Materials and Tools Required:
-1/8 inch plywood cut to a dimension of 4 inches by 24 inches
-4" x 4" lumber cut to 12 inches (you can use anything from pine to maple)
-1/4 inch thick rubber sheet
Step 1: Turning the Handles
The handles for this board were turned on the TechShop Menlo Park wood lathe in less than two hours. Find the centers on either end of the 4" x 4" lumber (pine in this case) and mount it on the lathe using a spur drive center and cup center. Set the spindle to between 600 to 800 r.p.m. Turn the piece down to a cylinder using a 1" roughing gouge. Begin forming the handles with a 3/8" spindle gouge. The diameter and design of the handles are based on personal preference; they should fit comfortably in your hands.
Using a compass, a pair of dividers, and a contour gauge, constantly check to ensure both handles are the same size. Don't worry about making them absolutely exact to one another; handles need to be functional, not perfect.
Once the roughing is finished, it's time to move on to the sanding.
Step 2: Sanding the Handles
After finishing with the 220 grit, part off the handles using a parting tool and crosscut saw. Once the handles are removed from the main stock, sand the tops and bottoms smooth using a belt sander.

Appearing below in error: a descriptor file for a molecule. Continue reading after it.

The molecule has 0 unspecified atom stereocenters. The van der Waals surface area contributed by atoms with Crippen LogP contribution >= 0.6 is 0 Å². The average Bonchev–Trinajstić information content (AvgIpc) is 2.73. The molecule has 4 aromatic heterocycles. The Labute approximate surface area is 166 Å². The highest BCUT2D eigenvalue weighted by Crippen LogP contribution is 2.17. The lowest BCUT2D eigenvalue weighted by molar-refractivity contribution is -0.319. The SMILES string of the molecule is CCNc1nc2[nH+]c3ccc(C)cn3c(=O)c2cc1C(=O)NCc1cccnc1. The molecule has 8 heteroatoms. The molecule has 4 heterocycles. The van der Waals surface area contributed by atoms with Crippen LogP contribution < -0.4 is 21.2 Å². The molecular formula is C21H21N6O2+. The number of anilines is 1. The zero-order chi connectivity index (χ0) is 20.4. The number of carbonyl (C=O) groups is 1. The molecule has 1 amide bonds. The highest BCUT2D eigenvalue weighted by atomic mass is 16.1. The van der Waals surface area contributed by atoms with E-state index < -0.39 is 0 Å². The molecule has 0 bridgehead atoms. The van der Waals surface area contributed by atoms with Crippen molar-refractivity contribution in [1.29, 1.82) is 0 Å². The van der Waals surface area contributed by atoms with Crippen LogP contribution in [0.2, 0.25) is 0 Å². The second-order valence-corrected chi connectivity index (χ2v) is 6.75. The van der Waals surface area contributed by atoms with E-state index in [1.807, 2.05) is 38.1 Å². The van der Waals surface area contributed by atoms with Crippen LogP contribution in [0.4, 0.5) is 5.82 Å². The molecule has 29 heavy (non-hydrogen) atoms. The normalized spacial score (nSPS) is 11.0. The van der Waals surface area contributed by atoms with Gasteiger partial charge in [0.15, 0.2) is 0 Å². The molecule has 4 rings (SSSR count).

Step 3: Assembling the Board
Using a drill press, drill pilot holes into the center of the handles. Be sure to starting drilling the hole in the bottom of the handle, and do not drill all the way through. This is to keep the handle from splitting when attaching it to the board.
Place the handles over the holes, and drive a screw through until they are tight against the plywood. The screws need to be long enough that they firmly hold the handle, but short enough that they won't pierce through the top. Two inch screws are typically a good option.
Step 4: Attaching the Rubber
Cut the rubber with a razor blade; make sure it is slightly larger than the size of your plywood. Apply spray adhesive to the plywood and firmly press the rubber onto the wood. Let the adhesive set up for a few minutes. Clamp the board into a vice and use the razor blade to trim the edges of the rubber flush with the plywood.
The final step is to add the sandpaper. For this there are a few options. You can buy rolls of sandpaper that are the width of your board. Simply cut strips and apply with spray adhesive (you can also buy rolls that have adhesive backing already). Another option is to simply buy sanding belts for belt sanders, cut them to length, and apply with spray adhesive.